The IEEE 1284 standard, "Standard Signaling Method for a Bi-directional Parallel Peripheral Interface for Personal Computers", was approved for final release in March of 1994.

The Parallel Port -- an Overview

The parallel port, as implemented on the PC, consists of a connector with 17 signal lines and 8 ground lines. The signal lines are divided into three groups:

  • Control (4 lines)
  • Status (5 lines)
  • Data (8 lines)

As originally designed, the Control lines are used as interface control and handshaking signals from the PC to the printer. The Status lines are used for handshake signals and as status indicators for such things as paper empty, busy indication and interface or peripheral errors. The data lines are used to provide data from the PC to the printer, in that direction only. Later implementations of the parallel port allowed for data to be driven from the peripheral to the PC.

Table 1 identifies each of these signals and gives their Standard Parallel Port (SPP) definitions. The signals within these groups are assigned to specific bits within the registers that make up the hardware/software interface to the parallel port. The parallel port is mapped into the I/O space of the PC. The registers consist as a contiguous block of 3 registers starting from the parallel port's base address. These ports are commonly referred to as the LPT ports and have the familiar I/O base addresses of 3BCh, 378h and 278h. Newer implementations of the parallel port, that support the advanced modes of the 1284 standard, use 8 to 16 registers and are located at I/O addresses 378h or 278h, or are re-locatable, as in the case of a Plug and Play compliant parallel adapter.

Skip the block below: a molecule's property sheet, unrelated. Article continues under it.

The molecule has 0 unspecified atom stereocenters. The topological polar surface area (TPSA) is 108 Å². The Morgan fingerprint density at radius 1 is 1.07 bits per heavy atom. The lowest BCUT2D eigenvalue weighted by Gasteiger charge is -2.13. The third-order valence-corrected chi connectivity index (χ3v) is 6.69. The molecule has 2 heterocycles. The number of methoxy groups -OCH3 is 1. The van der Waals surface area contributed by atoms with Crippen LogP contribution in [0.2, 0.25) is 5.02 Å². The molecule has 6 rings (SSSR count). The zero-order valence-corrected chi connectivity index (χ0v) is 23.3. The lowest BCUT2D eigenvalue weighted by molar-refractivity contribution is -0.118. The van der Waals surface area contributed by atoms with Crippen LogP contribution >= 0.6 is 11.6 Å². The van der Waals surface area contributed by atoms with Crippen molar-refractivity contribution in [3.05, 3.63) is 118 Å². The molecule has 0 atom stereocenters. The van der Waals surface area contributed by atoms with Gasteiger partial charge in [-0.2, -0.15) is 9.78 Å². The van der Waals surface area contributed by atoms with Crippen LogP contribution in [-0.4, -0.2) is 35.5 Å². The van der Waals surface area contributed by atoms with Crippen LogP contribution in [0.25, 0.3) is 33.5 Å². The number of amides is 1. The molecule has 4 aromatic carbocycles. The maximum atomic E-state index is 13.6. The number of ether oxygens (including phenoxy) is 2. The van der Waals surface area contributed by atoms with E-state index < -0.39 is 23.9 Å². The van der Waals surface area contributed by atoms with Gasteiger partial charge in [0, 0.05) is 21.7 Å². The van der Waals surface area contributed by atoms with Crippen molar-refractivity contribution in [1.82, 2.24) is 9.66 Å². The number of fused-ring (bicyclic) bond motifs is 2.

Table 2 identifies the registers for the standard parallel port. The basic method of transferring data to the printer using this port is described in the section entitled "Compatibility Mode."

Table 1 -- SPP Signal Definitions (1)

Group SPP Signal In/Out Signal Description
Control nSTROBE Out Active low. Indicates valid data is on the data lines.
  nAUTOFEED Out Active low. Instructs the printer to automatically insert a line feed for each carriage return
  nSELECTIN Out Active low. Used to indicate to the printer that it is selected.
  nINIT Out Active low. Used to reset the printer.
Status nACK In A low asserted pulse used to indicate that the last character was received.
  BUSY In A high signal asserted by the printer to indicate that it is busy and cannot take data.
  PE In Paper Empty